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PTH-155 Significance of microscopically incomplete resection margin following oesophagectomy for oesophageal cancer
  1. SR Markar1,
  2. C Mariette2
  3. FREGAT working group-FRENCH-AFC
  1. 1Department of Surgery and Cancer, Imperial College London, London, UK
  2. 2Department of Digestive and Oncological SUrgery, University Hospital C. Huriez, Lille, France

Abstract

Introduction The aim of this study was to establish if R1 resection margin after oesophagectomy was (i) a poor prognostic factor independent of patient and tumour characteristics, (ii) a marker of tumour aggressiveness and (iii) to look at the impact of adjuvant treatment in this subpopulation.

Method Data was collected from 30 European centres from 2000–2010. Patients with an R1 resection margin (n = 242) were compared to those with an R0 margin (n = 2573) in terms of short- and long-term outcomes. Propensity score matching and multivariable analyses were used to compensate for differences in baseline characteristics.

Results Important factors significantly associated with an R1 resection margin included an upper third oesophageal tumour location, preoperative malnutrition and pathological stage III. There were significant differences between the groups in postoperative histology, with an increase in pathological stage III and TRG 4/5 in the R1 group. Total average lymph node harvests were similar between the groups, however there was an increase in the number of positive lymph nodes seen in the R1 group. Propensity matched analysis confirmed R1 resection margin was significantly associated with reduced overall survival and increased overall, loco-regional, and mixed tumour recurrence. Similar findings were seen in the subgroup that received neoadjuvant chemoradiation. In R1 patients adjuvant therapy improved survival and reduced distant recurrence however failed to affect locoregional recurrence.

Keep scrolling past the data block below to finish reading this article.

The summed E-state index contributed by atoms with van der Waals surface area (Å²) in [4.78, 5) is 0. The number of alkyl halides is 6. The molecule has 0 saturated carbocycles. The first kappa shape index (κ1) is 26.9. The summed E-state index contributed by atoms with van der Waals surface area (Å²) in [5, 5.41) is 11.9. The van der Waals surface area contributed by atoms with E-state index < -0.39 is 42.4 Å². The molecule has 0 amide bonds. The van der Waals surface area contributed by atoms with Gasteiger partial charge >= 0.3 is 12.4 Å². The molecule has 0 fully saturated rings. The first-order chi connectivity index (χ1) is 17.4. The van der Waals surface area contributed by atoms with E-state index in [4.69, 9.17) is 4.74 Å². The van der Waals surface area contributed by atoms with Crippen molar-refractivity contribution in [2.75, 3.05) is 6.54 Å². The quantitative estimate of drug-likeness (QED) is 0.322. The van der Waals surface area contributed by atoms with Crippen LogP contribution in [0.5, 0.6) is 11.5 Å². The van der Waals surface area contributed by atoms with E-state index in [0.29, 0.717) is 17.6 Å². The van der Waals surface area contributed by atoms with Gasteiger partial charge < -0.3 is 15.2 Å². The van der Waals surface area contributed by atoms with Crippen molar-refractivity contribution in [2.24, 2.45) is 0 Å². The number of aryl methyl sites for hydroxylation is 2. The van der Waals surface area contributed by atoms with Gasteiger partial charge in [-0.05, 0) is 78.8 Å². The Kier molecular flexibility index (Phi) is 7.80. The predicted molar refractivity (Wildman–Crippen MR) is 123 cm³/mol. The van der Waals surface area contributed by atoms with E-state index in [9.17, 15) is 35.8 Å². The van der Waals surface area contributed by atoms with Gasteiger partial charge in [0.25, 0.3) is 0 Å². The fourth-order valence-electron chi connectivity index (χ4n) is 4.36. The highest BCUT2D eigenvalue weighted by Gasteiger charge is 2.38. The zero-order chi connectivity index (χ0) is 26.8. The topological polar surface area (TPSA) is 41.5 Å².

Conclusion This large multi-centre European study provides evidence to support the notion that R1 resection margin is a prognostic indication of aggressive tumour biology with a poor long-term prognosis.

Disclosure of interest None Declared.

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